U.S. Department of Defense and Lockheed Martin reach agreement on lower-cost F-35 military aircraft contracts

WASHINGTON, 1 Aug. 2013. U.S. Department of Defense (DOD) and Lockheed Martin officials have reached an agreement in principle for the next two F-35 Lightning II aircraft production contracts, following a six-month contracting effort from proposal to settlement.

Aug 1st, 2013
F-35
F-35

WASHINGTON, 1 Aug. 2013. U.S. Department of Defense (DOD) and Lockheed Martin officials have reached an agreement in principle for the next two F-35 Lightning II aircraft production contracts, following a six-month contracting effort from proposal to settlement.

The low-rate initial production (LRIP) contract relates to lots 6 and 7 and is expected to include 71 stealth fighter aircraft and continue a reduction in F-35 aircraft pricing.

"These two contracts represent a fair deal that is beneficial to the government and Lockheed Martin," says F-35 Program Executive Officer Lt. Gen. Chris Bogdan. "Improving affordability is critical to the success of this program, and by working together we were able to negotiate a lower cost F-35. There is still work to be done, but these agreements are proof the cost arrow is moving in the right direction. We will continue to work with industry to identify areas for savings in future production contracts."

A decrease in F-35 LRIP 6-7 unit costs, coupled with negotiating lower prices on a number of other smaller contracts, will enable the DOD to purchase all the aircraft originally planned, including those that were in jeopardy of being cut due to sequestration budget impacts.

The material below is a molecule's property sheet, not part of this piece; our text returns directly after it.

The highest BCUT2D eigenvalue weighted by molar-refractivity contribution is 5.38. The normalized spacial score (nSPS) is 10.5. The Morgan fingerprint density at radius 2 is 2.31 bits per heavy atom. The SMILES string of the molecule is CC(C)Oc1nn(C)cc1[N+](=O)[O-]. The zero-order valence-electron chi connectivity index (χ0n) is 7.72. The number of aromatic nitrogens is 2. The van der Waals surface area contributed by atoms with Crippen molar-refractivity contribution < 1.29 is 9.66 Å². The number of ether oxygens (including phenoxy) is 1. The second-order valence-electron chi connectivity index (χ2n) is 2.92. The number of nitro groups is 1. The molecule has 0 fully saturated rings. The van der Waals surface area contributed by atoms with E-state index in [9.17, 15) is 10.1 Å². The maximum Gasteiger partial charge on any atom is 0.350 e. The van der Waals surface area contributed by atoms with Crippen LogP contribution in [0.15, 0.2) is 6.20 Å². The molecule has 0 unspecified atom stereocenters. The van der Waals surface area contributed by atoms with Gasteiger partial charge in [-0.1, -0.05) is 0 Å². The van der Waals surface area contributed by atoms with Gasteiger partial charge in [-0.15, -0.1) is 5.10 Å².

Cost details will be released once both contracts are finalized; in general, the unit prices for all three variants of the U.S. air vehicles in LRIP-6 are roughly four percent lower than the previous contract. LRIP-7 air vehicle unit prices will show an additional four percent reduction. The LRIP-7 price represents about an eight percent reduction from the LRIP-5 contract signed in Dec. 2012.

The new contracts will also include the first F-35s for Australia, Italy, Norway, and the fourth F-35 for the United Kingdom. In addition to procuring the air vehicles, these contracts also fund manufacturing-support equipment and ancillary mission equipment. Deliveries of 36 U.S. and partner nation aircraft in LRIP-6 will begin by mid-2014 and deliveries of 35 U.S. and partner nation aircraft in LRIP-7 will begin by mid-2015.

“At the start of these negotiations, the F-35 Joint Program Office and our F-35 team jointly committed to conduct LRIP-6 and -7 negotiations in an efficient manner that leveraged all we achieved from the LRIP-5 contract,” says Lorraine Martin, Lockheed Martin F-35 vice president and general manager. “Today’s agreement reflects our collective JPO/LM delivery on that commitment. We know how critical aircraft production is to meeting our services’ Initial Operational Capability dates, beginning with the Marine Corps in 2015, and we’re committed to making that happen.”

The LRIP-6 and -7 aircraft will join the 95 F-35s contracted under LRIPs 1-5. To date, 67 F-35s (including test aircraft) have been delivered from Lockheed Martin's production facility in Fort Worth, Texas. The U.S. and eight partner nations plan to acquire more than 3,100 F-35 fighters. Israel and Japan have also announced plans to purchase the jet under Foreign Military Sales agreements.

The agreement in principle reached between the U.S. Government and Lockheed Martin are for air vehicles and do not include the propulsion systems. The LRIP-6 engine contract is currently being negotiated between the U.S. Government and Pratt & Whitney.

Follow Avionics Intelligence news updates on Twitter (@Avionics_Intel), LinkedIn, and Google+.

More in Military